Chlorine has been used in the treatment of drinking water in the United States since 1908. Since the Safe Drinking Water Act of 1974 and its amendments, utilities around the country have made changes to their disinfection strategies to meet more stringent regulations for either microbial contaminants or disinfection by-products (DBPs). Specifically, utilities have investigated and implemented the use of alternatives to chlorine. Consequently, ozone and chlorine dioxide have been tested and applied at treatment plants for primary disinfection, and the use of chloramines has increased for secondary disinfection.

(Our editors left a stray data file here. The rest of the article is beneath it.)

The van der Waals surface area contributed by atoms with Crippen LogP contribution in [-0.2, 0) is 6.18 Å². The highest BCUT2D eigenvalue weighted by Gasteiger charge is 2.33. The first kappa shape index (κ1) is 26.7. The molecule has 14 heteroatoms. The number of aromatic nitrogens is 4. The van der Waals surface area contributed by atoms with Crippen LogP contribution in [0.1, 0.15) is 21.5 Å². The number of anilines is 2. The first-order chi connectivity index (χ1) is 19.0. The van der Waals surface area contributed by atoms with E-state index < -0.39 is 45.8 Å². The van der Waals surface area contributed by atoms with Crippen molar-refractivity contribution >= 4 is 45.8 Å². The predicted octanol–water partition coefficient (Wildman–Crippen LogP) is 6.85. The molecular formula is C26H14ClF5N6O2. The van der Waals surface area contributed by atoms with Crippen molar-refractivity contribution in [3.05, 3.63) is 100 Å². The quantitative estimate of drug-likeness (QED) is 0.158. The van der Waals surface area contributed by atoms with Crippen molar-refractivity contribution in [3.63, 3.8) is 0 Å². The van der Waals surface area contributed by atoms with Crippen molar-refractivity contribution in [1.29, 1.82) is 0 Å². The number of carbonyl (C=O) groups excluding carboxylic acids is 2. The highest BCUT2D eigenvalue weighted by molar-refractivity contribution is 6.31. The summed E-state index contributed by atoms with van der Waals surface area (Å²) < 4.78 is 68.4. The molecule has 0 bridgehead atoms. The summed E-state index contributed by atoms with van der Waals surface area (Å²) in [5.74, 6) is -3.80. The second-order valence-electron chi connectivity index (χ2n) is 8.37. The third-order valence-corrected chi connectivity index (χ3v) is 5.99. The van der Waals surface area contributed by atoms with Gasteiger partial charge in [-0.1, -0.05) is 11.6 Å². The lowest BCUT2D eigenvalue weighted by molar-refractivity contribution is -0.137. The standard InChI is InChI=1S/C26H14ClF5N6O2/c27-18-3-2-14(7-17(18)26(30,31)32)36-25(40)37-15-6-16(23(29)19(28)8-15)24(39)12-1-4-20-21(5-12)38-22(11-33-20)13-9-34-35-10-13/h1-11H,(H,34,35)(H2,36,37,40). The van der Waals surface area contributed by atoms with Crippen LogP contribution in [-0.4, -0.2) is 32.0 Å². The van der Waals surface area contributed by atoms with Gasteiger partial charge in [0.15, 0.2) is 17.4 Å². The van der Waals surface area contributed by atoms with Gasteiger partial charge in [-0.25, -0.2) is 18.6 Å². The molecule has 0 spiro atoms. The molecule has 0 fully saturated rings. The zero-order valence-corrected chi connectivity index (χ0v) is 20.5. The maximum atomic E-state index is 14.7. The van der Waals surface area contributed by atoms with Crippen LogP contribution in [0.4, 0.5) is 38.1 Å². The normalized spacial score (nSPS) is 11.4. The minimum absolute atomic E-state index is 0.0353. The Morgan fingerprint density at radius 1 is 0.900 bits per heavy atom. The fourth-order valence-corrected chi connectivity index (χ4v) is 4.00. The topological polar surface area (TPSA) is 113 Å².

While it is well accepted by many in the drinking water community that many of these changes will have beneficial impacts, it is not well known how these changes in disinfection will affect distribution system water quality in the long term. Based on a comprehensive literature review and the experience of 26 participating water utilities, potential positive and adverse water quality impacts were identified and summarized when changing from chlorine to either chloramines, ozone, chlorine dioxide, or ultraviolet (UV) light. The data indicated better microbial quality, such as lower coliform levels and heterotrophic plate counts (HPC) and reduced levels of disinfection by-products like trihalomethanes and haloacetic acids. Disinfection changes also led to reduced numbers of customer complaints regarding red or discolored water and tastes and odors. However, two of the more common adverse impacts included some higher HPC levels when using chloramines or ozone and nitrification when using chloramines.